Olympics to bring London IT security challenges

London is expected to spend at least $2 billion on security when it hosts the 2012 Olympics

Britain's IT industry is likely to see business surge as London prepares to spend at least £1 billion ($2 billion) on security when it hosts the 2012 Olympics.

The cost could rise as the U.K. tries to fortify itself during the world's most prominent sporting event from a repeat of the July 2005 bombings on London's transport system, said Derek Wyatt, a member of Parliament who spoke at InfoSecurity Europe in London on Tuesday.

"I hope this gives you an inkling of what I think will be the biggest piece of business your industry is going to face over the next five years," Wyatt told a crowd of IT executives.

Technology will play a major role, although decisions on how it will be integrated are far from decided, Wyatt said. One security issue is authentication: how to ensure a person who holds a ticket is indeed the same person who bought it.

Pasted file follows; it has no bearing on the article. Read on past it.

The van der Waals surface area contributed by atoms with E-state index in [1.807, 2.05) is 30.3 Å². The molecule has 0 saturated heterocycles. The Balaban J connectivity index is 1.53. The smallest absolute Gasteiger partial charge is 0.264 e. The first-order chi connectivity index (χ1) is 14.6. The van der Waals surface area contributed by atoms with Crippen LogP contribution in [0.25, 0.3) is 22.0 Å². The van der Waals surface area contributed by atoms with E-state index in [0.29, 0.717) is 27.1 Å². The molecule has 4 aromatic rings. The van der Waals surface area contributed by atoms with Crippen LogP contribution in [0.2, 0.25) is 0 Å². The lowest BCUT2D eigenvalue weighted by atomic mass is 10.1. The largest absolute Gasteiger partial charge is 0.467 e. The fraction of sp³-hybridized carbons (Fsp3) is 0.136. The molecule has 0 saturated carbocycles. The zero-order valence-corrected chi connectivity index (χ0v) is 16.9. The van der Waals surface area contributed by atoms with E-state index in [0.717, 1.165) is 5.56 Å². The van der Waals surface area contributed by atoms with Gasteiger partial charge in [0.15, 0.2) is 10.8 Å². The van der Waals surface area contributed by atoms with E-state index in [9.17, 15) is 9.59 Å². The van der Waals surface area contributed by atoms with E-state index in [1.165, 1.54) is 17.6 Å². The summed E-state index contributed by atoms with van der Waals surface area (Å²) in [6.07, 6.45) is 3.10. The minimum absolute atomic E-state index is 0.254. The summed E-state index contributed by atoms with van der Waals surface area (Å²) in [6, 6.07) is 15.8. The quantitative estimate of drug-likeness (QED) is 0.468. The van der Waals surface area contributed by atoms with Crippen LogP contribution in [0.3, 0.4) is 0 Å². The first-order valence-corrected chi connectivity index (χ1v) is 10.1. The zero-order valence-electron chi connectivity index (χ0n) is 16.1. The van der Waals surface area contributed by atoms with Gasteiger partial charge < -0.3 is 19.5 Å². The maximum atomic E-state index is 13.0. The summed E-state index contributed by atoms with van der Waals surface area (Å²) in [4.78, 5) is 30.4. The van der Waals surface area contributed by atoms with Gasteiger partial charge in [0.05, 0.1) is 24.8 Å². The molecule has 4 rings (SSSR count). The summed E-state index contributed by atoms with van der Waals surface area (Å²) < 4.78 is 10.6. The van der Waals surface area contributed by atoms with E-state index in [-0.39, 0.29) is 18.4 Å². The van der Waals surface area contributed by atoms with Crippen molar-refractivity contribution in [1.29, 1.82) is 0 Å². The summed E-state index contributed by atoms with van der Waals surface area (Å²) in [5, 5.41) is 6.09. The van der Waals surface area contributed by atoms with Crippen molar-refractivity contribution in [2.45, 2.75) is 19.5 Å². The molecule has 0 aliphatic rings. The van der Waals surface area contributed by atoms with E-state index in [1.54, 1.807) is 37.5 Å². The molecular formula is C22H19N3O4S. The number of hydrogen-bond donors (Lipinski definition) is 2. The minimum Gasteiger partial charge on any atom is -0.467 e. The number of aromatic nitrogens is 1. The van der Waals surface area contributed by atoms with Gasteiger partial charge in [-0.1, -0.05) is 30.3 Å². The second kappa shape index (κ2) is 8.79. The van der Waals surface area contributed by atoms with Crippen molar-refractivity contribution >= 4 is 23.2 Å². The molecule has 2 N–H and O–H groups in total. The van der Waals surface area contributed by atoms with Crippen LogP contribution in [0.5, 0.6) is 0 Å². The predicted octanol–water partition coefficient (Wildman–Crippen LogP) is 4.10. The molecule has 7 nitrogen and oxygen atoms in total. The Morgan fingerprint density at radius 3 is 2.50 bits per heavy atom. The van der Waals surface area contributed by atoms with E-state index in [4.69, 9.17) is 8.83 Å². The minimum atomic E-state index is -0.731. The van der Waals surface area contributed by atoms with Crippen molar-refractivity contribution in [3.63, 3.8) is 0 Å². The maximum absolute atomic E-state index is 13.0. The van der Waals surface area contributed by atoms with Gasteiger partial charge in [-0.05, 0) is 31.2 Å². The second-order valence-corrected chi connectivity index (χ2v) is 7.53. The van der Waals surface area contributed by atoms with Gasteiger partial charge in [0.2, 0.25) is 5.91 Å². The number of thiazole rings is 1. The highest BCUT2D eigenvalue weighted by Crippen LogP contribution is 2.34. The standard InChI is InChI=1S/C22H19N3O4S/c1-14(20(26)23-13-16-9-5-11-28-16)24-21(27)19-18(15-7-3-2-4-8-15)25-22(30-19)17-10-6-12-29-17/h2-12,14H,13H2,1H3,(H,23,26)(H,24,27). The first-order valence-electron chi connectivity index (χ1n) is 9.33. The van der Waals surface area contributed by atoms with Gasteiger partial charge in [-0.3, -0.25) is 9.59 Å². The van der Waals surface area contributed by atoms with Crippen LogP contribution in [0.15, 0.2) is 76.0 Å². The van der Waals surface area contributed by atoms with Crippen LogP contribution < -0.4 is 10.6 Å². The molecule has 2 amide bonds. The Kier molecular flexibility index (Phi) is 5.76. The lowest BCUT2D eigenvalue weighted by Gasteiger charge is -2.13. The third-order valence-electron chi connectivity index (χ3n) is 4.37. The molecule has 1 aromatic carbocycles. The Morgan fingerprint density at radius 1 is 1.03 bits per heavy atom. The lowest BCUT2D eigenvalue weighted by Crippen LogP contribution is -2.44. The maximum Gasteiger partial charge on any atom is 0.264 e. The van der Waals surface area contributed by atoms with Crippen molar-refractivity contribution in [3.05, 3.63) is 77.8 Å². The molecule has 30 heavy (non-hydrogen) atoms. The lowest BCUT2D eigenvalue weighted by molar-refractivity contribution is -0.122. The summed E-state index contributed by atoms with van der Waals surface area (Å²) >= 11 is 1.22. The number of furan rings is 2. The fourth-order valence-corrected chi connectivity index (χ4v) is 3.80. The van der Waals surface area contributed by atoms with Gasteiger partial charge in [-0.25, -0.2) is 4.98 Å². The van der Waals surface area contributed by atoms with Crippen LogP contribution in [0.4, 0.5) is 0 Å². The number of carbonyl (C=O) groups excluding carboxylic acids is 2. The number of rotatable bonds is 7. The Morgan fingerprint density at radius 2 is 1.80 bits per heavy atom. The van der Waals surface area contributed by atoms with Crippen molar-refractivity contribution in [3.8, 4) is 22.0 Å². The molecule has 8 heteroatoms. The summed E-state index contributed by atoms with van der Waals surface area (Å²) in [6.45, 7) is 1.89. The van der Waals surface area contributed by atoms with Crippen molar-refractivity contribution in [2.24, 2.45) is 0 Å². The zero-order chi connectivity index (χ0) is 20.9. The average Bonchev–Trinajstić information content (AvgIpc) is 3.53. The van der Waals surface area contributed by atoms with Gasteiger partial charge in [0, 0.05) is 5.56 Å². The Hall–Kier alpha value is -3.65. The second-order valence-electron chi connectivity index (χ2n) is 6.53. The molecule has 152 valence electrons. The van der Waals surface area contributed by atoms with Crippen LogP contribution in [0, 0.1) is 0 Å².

Ideas on authentication are being floated. London's mass transit card, called the Oyster, is capable of acting as an identity card and can store fingerprints, Wyatt said. Nokia Corp. also has an ID authentication system for mobile phones, another possible alternative since many people carry them, he said.

But neither Transport for London, the authority that runs the Oyster card program, nor Nokia are lead Olympic sponsors, "so we can't use their technology," Wyatt said.

As one of the eight major sponsors, credit-card company Visa International will make many of the security decisions, although the company has yet to detail their plans, Wyatt said. "We will have to wait for Visa to come forward with a system that they want to cover the ticketing and the ID," he said.

When Olympic building begins, the U.K. will immediately face security issues such as performing background checks on those who have access to the 16 construction sites across Britain.

But there's a labor shortage, which will likely result in workers coming from countries such as Romania, Bulgaria, and Poland, countries "that have some work to do," on security, Wyatt said.

Members of terrorist groups such as Al Qaeda may try to get hired as laborers, making identity verification important, Wyatt said. Another question is if law enforcement agencies -- the police, customs, and transport authorities -- will have access to a common database to share data, he said.